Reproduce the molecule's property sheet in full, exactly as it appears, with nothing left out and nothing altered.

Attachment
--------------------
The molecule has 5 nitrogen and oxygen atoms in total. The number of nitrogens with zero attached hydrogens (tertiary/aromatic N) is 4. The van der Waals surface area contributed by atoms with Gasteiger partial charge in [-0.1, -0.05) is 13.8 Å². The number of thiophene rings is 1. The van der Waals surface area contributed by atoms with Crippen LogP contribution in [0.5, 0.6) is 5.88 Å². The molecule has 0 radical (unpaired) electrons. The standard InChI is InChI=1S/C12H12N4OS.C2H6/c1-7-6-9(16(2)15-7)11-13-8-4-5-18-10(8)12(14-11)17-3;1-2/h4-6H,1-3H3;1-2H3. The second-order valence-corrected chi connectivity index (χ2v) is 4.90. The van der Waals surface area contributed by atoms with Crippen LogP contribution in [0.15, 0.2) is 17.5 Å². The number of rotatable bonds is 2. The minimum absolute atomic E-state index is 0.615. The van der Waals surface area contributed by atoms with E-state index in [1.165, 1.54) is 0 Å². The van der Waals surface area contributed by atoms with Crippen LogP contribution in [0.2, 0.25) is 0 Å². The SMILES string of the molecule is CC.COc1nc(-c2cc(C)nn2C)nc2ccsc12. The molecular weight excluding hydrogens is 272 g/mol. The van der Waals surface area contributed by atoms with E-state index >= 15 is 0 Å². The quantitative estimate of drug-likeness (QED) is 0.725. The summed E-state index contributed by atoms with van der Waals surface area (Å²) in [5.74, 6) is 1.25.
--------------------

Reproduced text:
The molecule has 5 nitrogen and oxygen atoms in total. The number of nitrogens with zero attached hydrogens (tertiary/aromatic N) is 4. The van der Waals surface area contributed by atoms with Gasteiger partial charge in [-0.1, -0.05) is 13.8 Å². The number of thiophene rings is 1. The van der Waals surface area contributed by atoms with Crippen LogP contribution in [0.5, 0.6) is 5.88 Å². The molecule has 0 radical (unpaired) electrons. The standard InChI is InChI=1S/C12H12N4OS.C2H6/c1-7-6-9(16(2)15-7)11-13-8-4-5-18-10(8)12(14-11)17-3;1-2/h4-6H,1-3H3;1-2H3. The second-order valence-corrected chi connectivity index (χ2v) is 4.90. The van der Waals surface area contributed by atoms with Crippen LogP contribution in [0.15, 0.2) is 17.5 Å². The number of rotatable bonds is 2. The minimum absolute atomic E-state index is 0.615. The van der Waals surface area contributed by atoms with E-state index in [1.165, 1.54) is 0 Å². The van der Waals surface area contributed by atoms with Crippen LogP contribution in [0.2, 0.25) is 0 Å². The SMILES string of the molecule is CC.COc1nc(-c2cc(C)nn2C)nc2ccsc12. The molecular weight excluding hydrogens is 272 g/mol. The van der Waals surface area contributed by atoms with E-state index >= 15 is 0 Å². The quantitative estimate of drug-likeness (QED) is 0.725. The summed E-state index contributed by atoms with van der Waals surface area (Å²) in [5.74, 6) is 1.25.